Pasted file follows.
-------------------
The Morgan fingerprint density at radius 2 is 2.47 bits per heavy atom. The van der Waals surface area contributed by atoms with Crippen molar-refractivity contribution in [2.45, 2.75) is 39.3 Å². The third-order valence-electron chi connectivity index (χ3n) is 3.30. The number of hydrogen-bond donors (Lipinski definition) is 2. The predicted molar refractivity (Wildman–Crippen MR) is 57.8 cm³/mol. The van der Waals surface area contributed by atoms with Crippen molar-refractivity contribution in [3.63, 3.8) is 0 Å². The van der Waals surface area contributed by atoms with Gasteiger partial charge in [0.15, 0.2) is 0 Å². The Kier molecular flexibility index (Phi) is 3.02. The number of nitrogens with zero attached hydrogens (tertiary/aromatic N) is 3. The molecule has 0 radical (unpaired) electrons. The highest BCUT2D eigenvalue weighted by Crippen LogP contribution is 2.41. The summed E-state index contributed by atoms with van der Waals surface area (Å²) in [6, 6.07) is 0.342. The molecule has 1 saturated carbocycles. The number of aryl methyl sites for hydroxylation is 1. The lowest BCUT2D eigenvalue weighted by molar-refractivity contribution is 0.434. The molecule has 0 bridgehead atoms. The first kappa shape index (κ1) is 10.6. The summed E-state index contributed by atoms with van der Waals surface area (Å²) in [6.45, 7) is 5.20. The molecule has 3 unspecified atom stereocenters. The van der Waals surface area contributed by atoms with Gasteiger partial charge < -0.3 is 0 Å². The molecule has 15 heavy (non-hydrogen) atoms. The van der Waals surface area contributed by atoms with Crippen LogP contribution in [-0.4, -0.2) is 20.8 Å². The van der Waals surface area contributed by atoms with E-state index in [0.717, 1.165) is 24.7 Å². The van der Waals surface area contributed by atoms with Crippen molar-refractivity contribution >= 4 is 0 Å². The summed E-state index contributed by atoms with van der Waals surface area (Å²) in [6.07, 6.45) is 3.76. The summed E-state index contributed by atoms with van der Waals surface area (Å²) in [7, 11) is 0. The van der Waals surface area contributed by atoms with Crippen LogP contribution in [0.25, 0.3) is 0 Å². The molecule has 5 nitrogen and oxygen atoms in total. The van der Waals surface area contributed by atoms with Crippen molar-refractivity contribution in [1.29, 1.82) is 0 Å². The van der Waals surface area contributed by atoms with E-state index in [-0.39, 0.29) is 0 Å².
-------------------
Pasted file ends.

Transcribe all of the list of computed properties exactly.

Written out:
The Morgan fingerprint density at radius 2 is 2.47 bits per heavy atom. The van der Waals surface area contributed by atoms with Crippen molar-refractivity contribution in [2.45, 2.75) is 39.3 Å². The third-order valence-electron chi connectivity index (χ3n) is 3.30. The number of hydrogen-bond donors (Lipinski definition) is 2. The predicted molar refractivity (Wildman–Crippen MR) is 57.8 cm³/mol. The van der Waals surface area contributed by atoms with Crippen molar-refractivity contribution in [3.63, 3.8) is 0 Å². The van der Waals surface area contributed by atoms with Gasteiger partial charge in [0.15, 0.2) is 0 Å². The Kier molecular flexibility index (Phi) is 3.02. The number of nitrogens with zero attached hydrogens (tertiary/aromatic N) is 3. The molecule has 0 radical (unpaired) electrons. The highest BCUT2D eigenvalue weighted by Crippen LogP contribution is 2.41. The summed E-state index contributed by atoms with van der Waals surface area (Å²) in [6, 6.07) is 0.342. The molecule has 1 saturated carbocycles. The number of aryl methyl sites for hydroxylation is 1. The lowest BCUT2D eigenvalue weighted by molar-refractivity contribution is 0.434. The molecule has 0 bridgehead atoms. The first kappa shape index (κ1) is 10.6. The summed E-state index contributed by atoms with van der Waals surface area (Å²) in [6.45, 7) is 5.20. The molecule has 3 unspecified atom stereocenters. The van der Waals surface area contributed by atoms with Gasteiger partial charge < -0.3 is 0 Å². The molecule has 15 heavy (non-hydrogen) atoms. The van der Waals surface area contributed by atoms with Crippen LogP contribution in [-0.4, -0.2) is 20.8 Å². The van der Waals surface area contributed by atoms with E-state index in [0.717, 1.165) is 24.7 Å². The van der Waals surface area contributed by atoms with Crippen molar-refractivity contribution >= 4 is 0 Å². The summed E-state index contributed by atoms with van der Waals surface area (Å²) in [6.07, 6.45) is 3.76. The summed E-state index contributed by atoms with van der Waals surface area (Å²) in [7, 11) is 0. The van der Waals surface area contributed by atoms with Crippen LogP contribution in [0.25, 0.3) is 0 Å². The molecule has 5 nitrogen and oxygen atoms in total. The van der Waals surface area contributed by atoms with Crippen molar-refractivity contribution in [1.29, 1.82) is 0 Å². The van der Waals surface area contributed by atoms with E-state index in [-0.39, 0.29) is 0 Å².